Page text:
This Week in Batteries – Week 29

Welcome to this week’s battery roundup. The most important news surrounding battery technology and production from Europe and beyond. This week, not a lot happened in the European battery ecosystem, so it’s a quick read!

Daimler Presents Plan for Fully Electric Fleet

Daimler now officially confirmed it will produce its own battery cells in the future. The company announced that it will establish eight new battery plants with a total capacity of 200 GWh together with different partners. Four Gigafactories will be built in Europe. No specifications were made on the batteries themselves, however, the battery cells will be highly standardized and will be featured in 90% of Mercedes-Benz vehicles.

Daimler battery system production in Untertürkheim. Will a battery plant be added to that site in the future? Credit: Daimler AG

Daimler’s diversification into the battery business has long been rumored, not least because the company was dissatisfied with its supplier Farasis Energy. Daimler is also preparing for the “fully electric” market by the end of the decade. However, Daimler CEO Ola Källenius has not yet committed to a date for the end of Daimler ICE cars like other companies like Opel (2028) or Audi (2033) have.

Vulcan Energy Secures Deal With LG Chem

German-Australian Company Vulcan Energy plans to extract lithium hydroxide from geothermal brine in the German Upper Rhine Valley by 2024. Some time ago, I presented the company and its plans in my overview on European lithium mining projects. Now Vulcan Energy says, LG Chem will acquire battery-grade lithium hydroxide from them in the future. In 2024 they will supply the Korean chemical company, which is a big player in the battery industry, with 5,000 tonnes of lithium hydroxide, after that, the purchased quantity will rise to 10,000 tonnes per year. In total, Vulcan Energy wants to work its way up from 15,000 tonnes of lithium hydroxide per year to 25,000 tonnes per year at the German site. It has been rumored that Stellantis might become another buyer.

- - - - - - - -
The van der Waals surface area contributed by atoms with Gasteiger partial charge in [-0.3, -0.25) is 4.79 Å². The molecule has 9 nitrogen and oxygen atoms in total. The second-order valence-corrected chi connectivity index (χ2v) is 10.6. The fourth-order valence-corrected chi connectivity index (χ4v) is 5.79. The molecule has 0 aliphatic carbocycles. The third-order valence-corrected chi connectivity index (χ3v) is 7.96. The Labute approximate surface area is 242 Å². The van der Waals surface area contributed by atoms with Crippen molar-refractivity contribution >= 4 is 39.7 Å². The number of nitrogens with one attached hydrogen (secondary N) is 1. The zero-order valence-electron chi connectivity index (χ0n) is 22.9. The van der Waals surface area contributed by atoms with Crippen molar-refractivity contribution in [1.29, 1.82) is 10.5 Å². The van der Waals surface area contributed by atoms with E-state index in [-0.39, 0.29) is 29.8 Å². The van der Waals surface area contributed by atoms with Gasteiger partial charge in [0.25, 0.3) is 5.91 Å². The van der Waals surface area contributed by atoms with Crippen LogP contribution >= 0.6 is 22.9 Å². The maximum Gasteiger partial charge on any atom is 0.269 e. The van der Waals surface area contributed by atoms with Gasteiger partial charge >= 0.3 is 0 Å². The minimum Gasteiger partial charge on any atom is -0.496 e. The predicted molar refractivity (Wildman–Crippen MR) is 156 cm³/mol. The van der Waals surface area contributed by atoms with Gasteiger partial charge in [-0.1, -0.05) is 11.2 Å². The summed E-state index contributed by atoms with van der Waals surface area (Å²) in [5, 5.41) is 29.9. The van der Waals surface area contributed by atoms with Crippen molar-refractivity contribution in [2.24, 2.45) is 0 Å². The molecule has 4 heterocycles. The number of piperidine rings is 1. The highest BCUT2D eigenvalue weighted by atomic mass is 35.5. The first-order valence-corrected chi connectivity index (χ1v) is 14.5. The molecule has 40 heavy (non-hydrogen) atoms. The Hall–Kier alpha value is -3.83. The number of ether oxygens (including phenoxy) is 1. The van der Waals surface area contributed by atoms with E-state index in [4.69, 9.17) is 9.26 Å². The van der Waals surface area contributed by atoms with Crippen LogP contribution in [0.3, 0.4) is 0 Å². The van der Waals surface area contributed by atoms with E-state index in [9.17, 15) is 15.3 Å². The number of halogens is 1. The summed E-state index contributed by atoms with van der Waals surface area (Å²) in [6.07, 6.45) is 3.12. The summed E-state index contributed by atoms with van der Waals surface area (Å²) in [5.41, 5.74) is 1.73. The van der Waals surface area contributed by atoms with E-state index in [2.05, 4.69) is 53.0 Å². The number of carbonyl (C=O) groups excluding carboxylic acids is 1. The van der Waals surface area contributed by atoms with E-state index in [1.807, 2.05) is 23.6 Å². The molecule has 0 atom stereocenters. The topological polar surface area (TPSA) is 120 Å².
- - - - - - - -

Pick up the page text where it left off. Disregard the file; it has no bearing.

BASF to Develop Battery Cells with Porsche’s Cellforce

Recently established Cellforce Group, a joint venture by Porsche and the battery company Customcells, named BASF as a technology partner for cell development. By 2024, Cellforce plans to start operations at its 100 MWh battery plant for Porsche’s high-performance batteries.

In the future, BASF will supply Cellforce with cathode active materials (black powder) made from different precursors. Credit: BASF

BASF will provide the NMC cathode active material for the cells that will be produced in Tübingen in southern Germany. The company’s cathode active material production plant in Schwarzheide will begin operations in 2022.

“BASF’s cathode active materials […] will have an industry leading low CO₂ impact thanks to our efficient manufacturing process, the high share of renewable energy, the upstream integration into the key raw materials as well as the short transportation route along the value chain. With battery recycling we can ensure that valuable materials are kept in the production loop and further reduce the COfootprint of our cathode materials by an expected total of up to 60%.”

Dr. Markus Kamieth, Member of the Board of Executive Directors of BASF SE

You can also follow me on Twitter (@BatteryBayEU), where I post some of the news before they end up in my weekly roundup. I’m looking forward to learning about your involvement or interest in the industry and chatting about everything batteries.

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